John Ahlquist

John S. Ahlquist

Associate Professor, School of Global Policy and Strategy, University of California, San Diego
Chapter Member: San Diego SSN, California SSN
Areas of Expertise:
  • Economic Growth & Innovation
  • Jobs & Workers
  • Labor

About John

Ahlquist has done substantial work examining the political and economic behavior labor unions. His work to date focuses on how legal and political institutions interact with unions’ organizational rules to affect union behavior and public policy. More generally he is concerned with how societies balance desires for fairness and equity with dynamic growth and innovation. Ahlquist teaches classes on the interactions between markets and government, the politics of income inequality, and applied statistics.

Contributions

Can U.S. Unions Learn to Mobilize Workers in New Ways?

  • Margaret Levi

Why America's Public Sector Unions Face Political Attacks

In the News

John S. Ahlquist quoted in Phil McCausland and Melanie Bencosme, "High Teacher Turnover Helps Fuel Educators' March on Statehouses" NBC News, April 8, 2018.
"Hungarians Go to the Polls Today. But are Voters Enough to Protect Democracy?," John S. Ahlquist (with Nahomi Ichino, Jason Wittenberg, and Daniel Ziblatt), The Washington Post, April 8, 2018.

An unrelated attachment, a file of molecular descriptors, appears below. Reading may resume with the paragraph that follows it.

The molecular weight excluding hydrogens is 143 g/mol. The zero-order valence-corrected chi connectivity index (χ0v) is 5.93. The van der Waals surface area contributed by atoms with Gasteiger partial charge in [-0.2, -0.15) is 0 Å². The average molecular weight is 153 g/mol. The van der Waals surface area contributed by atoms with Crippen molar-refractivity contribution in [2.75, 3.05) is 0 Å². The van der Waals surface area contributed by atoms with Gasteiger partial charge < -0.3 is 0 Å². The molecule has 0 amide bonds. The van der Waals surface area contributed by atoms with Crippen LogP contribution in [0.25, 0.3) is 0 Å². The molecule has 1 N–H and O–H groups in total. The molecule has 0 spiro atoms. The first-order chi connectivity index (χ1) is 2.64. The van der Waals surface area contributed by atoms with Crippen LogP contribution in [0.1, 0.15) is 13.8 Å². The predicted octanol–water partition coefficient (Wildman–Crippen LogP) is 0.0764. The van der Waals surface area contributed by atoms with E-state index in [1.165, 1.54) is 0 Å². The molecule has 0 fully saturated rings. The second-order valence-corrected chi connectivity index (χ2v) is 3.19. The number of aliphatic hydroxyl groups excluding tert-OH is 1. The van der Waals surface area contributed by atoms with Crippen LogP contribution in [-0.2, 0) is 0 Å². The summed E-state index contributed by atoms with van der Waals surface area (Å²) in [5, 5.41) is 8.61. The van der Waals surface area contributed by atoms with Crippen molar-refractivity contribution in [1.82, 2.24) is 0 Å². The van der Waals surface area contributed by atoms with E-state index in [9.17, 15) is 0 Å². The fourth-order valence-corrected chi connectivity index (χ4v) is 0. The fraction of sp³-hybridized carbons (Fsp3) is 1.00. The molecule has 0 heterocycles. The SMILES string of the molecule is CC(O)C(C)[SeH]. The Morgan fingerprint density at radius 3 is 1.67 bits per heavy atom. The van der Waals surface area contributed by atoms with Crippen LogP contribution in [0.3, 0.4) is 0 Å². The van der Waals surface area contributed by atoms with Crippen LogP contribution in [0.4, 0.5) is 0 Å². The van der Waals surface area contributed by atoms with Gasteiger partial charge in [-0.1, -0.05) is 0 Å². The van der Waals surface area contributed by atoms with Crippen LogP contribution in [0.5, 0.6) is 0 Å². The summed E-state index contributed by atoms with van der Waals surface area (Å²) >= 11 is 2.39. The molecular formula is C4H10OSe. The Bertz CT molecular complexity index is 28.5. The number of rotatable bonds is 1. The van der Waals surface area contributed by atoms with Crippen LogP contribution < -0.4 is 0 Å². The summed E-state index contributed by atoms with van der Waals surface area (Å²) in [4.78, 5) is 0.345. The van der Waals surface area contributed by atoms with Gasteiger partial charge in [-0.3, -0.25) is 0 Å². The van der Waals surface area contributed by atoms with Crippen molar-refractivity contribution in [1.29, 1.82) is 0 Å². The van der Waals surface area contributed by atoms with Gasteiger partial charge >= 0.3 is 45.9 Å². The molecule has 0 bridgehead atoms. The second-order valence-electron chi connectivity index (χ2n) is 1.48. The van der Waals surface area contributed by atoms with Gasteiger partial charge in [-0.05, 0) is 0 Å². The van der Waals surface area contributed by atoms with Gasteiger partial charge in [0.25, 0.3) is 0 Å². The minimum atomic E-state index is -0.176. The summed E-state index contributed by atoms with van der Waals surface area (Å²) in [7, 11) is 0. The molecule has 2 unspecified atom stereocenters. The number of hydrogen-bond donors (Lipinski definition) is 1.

John S. Ahlquist quoted in Editorial Board, "The Success of the Voter Fraud Myth" New York Times, September 19, 2016.
"SCOTUS Looks at Labor Unions. Unions are Worried. Here's Why," John S. Ahlquist, Monkey Cage, The Washington Post, January 14, 2016.
"The Future of Work: Risk Bearing and Risk Sharing," John S. Ahlquist, Pacific Standard, September 3, 2015.
Interview on political partiesJohn S. Ahlquist, Bloomberg, July 31, 2015.
John S. Ahlquist quoted on fee that non-union members pay in Sarah McHaney, "Is Right-to-Work the Kiss of Death for Labor Unions?" PBS Newshour, March 9, 2015.
John S. Ahlquist quoted on how dockworkers cannot be outsourced in Chris Kirkham and Andrew Khouri, "Dockworker Union Protected Pay, Clout as Trade Grew" Seattle Times, March 5, 2015.
John S. Ahlquist quoted on the impact of right-to-work laws, "Right-to-Work Legislation is Pure Politics" Daily Cardinal, March 2, 2015.
Guest to discuss the impact right-to-work laws have on unions on NBC The Big Story, John S. Ahlquist, February 23, 2015.
"AFL-CIO Takes a Big, but Necessary, Leap of Faith," John S. Ahlquist (with Margaret Levi), Detroit Free Press, September 17, 2013.
John S. Ahlquist's research on out-of-state donations to Wisconsin's gubernatorial recall election discussed in Sam Bollier, "Stage Set for U.S. Showdown over Recall Vote," Al-Jazeera, June 4, 2012.

Publications

In the Interests of Others: Leaders, Governance, and Political Activism in Membership Organizations (with Margaret Levi) (Princeton University Press, 2013).